Crashing through the Snow

Few things are as visibly expressive of joy as a dog bounding excitedly through deep snow. Except, possibly, a whole bunch of dogs, plus a whole cadre of little kids, leaping, tunneling, floundering, grinning, and generally exploding their way through the same drifts.
Digital illustration: Snowflake

The problem with being an adult human is that we become so conscious of our creakiness and increasingly inflexible bodies, so obsessed with the dangers of having an infarction while shoveling or being speared in the forehead by a forty-pound icicle from the eaves, so hung up on our supposed decorum and dignity, that we stop risking not only true dangers but the possibility of gleefully tipping arse-over-teakettle into a billowing heap of powdery snow. It’s really too bad, because an occasional tumble from the pedestals we prop ourselves on, a momentary reminder of our own foolish frailty, and a smart whack on the overly fixed sense of reality is well worth a little bruising on ego and elbow. It might just teach us a renewed appreciation for the beauties of snow and nature. Why, if one were to be exceedingly incautious in the event, it might even turn out to be fun.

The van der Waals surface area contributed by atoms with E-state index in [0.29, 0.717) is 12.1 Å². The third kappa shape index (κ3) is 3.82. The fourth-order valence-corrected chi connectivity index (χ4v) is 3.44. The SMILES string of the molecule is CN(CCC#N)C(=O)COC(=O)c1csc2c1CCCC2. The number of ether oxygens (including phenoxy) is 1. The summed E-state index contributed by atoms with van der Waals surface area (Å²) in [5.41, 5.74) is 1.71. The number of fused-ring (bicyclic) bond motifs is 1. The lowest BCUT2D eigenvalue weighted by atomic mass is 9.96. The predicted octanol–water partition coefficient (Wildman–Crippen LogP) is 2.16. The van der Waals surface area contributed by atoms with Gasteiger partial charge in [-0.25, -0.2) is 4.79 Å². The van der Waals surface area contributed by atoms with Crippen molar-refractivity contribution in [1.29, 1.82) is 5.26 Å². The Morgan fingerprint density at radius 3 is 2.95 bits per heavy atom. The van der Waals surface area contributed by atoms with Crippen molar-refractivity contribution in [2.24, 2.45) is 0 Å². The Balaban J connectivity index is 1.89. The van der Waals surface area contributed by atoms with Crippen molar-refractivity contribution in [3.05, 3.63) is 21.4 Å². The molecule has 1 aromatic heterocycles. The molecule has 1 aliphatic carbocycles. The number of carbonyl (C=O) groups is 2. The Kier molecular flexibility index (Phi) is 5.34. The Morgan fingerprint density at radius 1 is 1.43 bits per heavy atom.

8 thoughts on “Crashing through the Snow

    • I was rather hoping we’d see a dash of snow for the crashing while in Washington state this week, but the masses of rain have been accompanied mostly by record high temperatures, so we’re seeing flooding and power outages instead. So I’ll keep the snow-bounding in my heart for later! 😉

  1. A very light-hearted look at how we become all too serious as adults. Crashing through the snow. How cute, and appropriate. The picture in my head makes me smile.

  2. It’s true. I remember our dog used to run like the dickens in circles throwing her nose in and out of the snow when we relased her outside after a storm. It didn’t matter how much she tripped or how deep it was she was in heaven. It’s a shame conventions prevent adults from enjoying life the same way, at least on occasion.

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